you know perfectly well that moisturising is the basis for the effective skincare. Water keeps us alive; without it, neither the skin nor the nails… simply nothing is going to be smooth, supple and attractive. This was the inspiration for my today’s post. WHAT MOISTURISING AGENTS ARE INCLUDED IN A CREAM? Generally about hydrating substances in beauty products.
Before moving on to the bottom line, I must clear something up – moisturising ingredients don’t deliver water to the skin or hair, therefore water isn’t a moisturising ingredient! This may sound strange but the definition explains everything.
Moisturising substances – different kinds of ingredients added to beauty products in order to bind water in the skin and lock hydration in.
Let’s focus on the basic moisturising ingredients. We should know which substances deliver hydration so we can match them to our needs. Remember that labels can be misleading so read INCI carefully.
HYDRATING INGREDIENTS can be divided into two basic groups:
I – moisturising and hydrophilic ingredients [lock water in]
II – occlusive and hydrophobic [reduce evaporation]
Ingredients that lock water in:
- Hyaluronic Acid – has very high hygroscopic properties; it creates a protective coat on the skin surface and absorbs water that is needed, among others, in the dermis.
- Collagen – the main building block of skin, it’s responsible for the elasticity. It works like hyaluronic acid, absorbing the essential water.
- Glycerol – many people are worried while seeing it among the ingredients; it’s the most common moisturising component of cosmetics, though. Glycerol penetrates the epidermis, absorbs water and makes exfoliation easier.
- Pyroglutamic acid – in cosmetics, it is an individual water-retaining substance or is mixed with other ingredients e.g. amino acids.
- Sorbitol – it belongs to the group of mild alcohols that don’t cause skin irritation or dryness; instead, it keeps water on the skin surface for a long time.
- Panthenol – my beloved pro-vitamin B5 that has once turned out to be a hydrating type of alcohol. Additionally, it protects, soothes and boosts wound-healing.
- Lactic Acid – well-known for its moisturising power; helps reduce the loss of water in the epidermis and enhances the exfoliation of dead cells.
- Glycolic Acid – one of the acids with the smallest molecules that let the acid penetrate the deepest skin layers, binding water.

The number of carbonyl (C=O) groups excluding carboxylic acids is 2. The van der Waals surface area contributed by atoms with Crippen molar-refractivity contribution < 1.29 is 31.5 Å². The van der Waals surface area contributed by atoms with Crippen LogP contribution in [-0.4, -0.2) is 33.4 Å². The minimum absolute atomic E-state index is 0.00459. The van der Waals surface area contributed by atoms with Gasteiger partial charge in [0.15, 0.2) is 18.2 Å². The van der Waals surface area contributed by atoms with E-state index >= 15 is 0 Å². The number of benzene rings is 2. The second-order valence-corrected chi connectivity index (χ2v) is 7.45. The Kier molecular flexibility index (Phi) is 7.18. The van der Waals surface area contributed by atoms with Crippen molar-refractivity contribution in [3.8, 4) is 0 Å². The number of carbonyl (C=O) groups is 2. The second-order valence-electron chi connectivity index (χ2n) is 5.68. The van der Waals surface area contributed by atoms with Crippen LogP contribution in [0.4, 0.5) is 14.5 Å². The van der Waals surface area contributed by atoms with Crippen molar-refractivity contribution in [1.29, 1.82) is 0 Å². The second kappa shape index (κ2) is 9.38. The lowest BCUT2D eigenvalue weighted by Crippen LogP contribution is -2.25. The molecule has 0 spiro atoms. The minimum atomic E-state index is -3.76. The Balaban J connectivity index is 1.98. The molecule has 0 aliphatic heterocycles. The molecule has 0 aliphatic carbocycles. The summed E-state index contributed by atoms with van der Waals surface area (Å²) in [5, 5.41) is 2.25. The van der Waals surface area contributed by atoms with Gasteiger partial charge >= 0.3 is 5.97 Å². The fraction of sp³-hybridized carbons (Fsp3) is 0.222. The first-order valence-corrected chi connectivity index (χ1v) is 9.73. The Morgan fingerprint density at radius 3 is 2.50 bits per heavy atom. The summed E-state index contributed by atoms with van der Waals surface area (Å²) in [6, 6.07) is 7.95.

- Urea – natural for the body; its hydrating benefits depend on the concentration (<10% is the best one); replenishes water into cells.
Ingredients that reduce the loss of water:
- Paraffin – a very common ingredient of skin and hair care products because it leaves an occlusive layer on their surface and prevents loss of water.
- Vaseline – has similar benefits to paraffin; it’s most popular in skin products which makes the difference.
- Beeswax – an excellent hydrating ingredient that works in an indirect way, helping keep the natural moisture and containing compounds that are natural for the skin.
- Vegetable oils – I could write about oils for a few hours but there’s one key thing – no matter the type, they reinforce the hydro-lipid skin coat and lock water in.
- Silicones – we’re often afraid of them; however, silicones (so-called volatile silicones that evaporate after some time) boost hydration, too.
- Squalane – it occurs as a natural ingredient of sebum and has antibacterial properties; most of all, it has the ability to protect from the water loss.
- Chitosan – it sounded mysterious to me, too. Chitosan comprises lactates, acetates, etc. that create an elastic film not letting the water through.
Although it sounds complicated, I recommend looking for products that contain at least one or two of the discussed moisturising ingredients. They can gift our hair with the must-have, super-hydration. It’s similar in case of the skin. Obviously, using too much doesn’t pay off. Moderation is the only key to success.
Let me know if the post has cleared the issue up 🙂